Celebrate National Day and Racial Harmony at Musical Frontiers by Ding Yi Music Company and Exclusive Interview with Vietnamese Conductor, Dong Quang Vinh

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Coming this August as we celebrate National Day and Racial Harmony, Ding Yi Music Company will be presenting an intimate, cross-cultural music showcase featuring its Ding Yi musicians collaborating with Vietnamese bamboo ensemble Suc Song Moi (The New Vitality) led by talented conductor Dong Quang Vinh. This is also the bamboo ensemble’s premiere performance in Singapore, performing series of inter-cultural folk pieces using bamboo handmade instruments with Ding Yi.

The concert will be held on 11 August (Sunday), 7.30pm at the Esplanade Recital Studio. 

Exclusive Interview with Vietnamese Conductor, Dong Quang Vinh

Our Parenting World – OPW Media team is pleased to be able to interview Dong Quang Vinh to find out more. About Dong Quang Vinh, he is the founder of the Bamboo Ensemble Suc Song Moi (The New Vitality). Their ambition is to bring traditional and academic music closer to the young generation through their unique and original music style and performance. Dong Quang Vinh’s father, Dong Van Minh made all the ensemble’s instruments from bamboo. Besides conducting, Dong Quang Vinh is also well adept on performing solo with different types of traditional Vietnamese instruments. On January 2018, Vinh was selected by the US government as the only representative from the ASEAN among 18 countries from all around the world to attend the project “promote social change through the arts”.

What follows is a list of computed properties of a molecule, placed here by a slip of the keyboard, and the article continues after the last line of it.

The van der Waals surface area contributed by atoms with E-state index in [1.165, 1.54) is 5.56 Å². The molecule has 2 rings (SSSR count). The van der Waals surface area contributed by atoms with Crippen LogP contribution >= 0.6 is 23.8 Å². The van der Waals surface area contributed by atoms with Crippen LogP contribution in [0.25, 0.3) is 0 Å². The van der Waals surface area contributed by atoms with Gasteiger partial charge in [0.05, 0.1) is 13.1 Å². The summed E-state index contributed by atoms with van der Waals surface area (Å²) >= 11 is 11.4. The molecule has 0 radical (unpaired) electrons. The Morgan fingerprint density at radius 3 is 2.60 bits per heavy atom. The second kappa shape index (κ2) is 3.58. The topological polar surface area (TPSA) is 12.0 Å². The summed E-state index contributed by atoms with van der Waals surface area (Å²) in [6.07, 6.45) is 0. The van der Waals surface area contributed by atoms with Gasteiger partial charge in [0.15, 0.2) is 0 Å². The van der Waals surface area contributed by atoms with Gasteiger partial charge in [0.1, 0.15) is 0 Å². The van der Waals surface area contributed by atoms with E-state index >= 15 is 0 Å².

1. As a man of multiple talents, from being the conductor to various instrumental soloist, what inspire you to start the Bamboo Ensemble Suc Song Moi?

I am really fortunate and my life has always been full of music. I came from a family of musicians and pick up my first instrument, the bamboo flute at the age of eight. I learnt from my parents, my father Dong Van Minh, currently the number one Bamboo Instrument Maker in the country and my mother, is a music educator who was teaching at Vietnam National Academy of Music (VNAOM). Their friends and colleagues always visit our home to practice and rehearse bamboo instruments. At nine, I enrolled to VNAOM and was exposed to a wider variety of traditional Vietnamese instruments.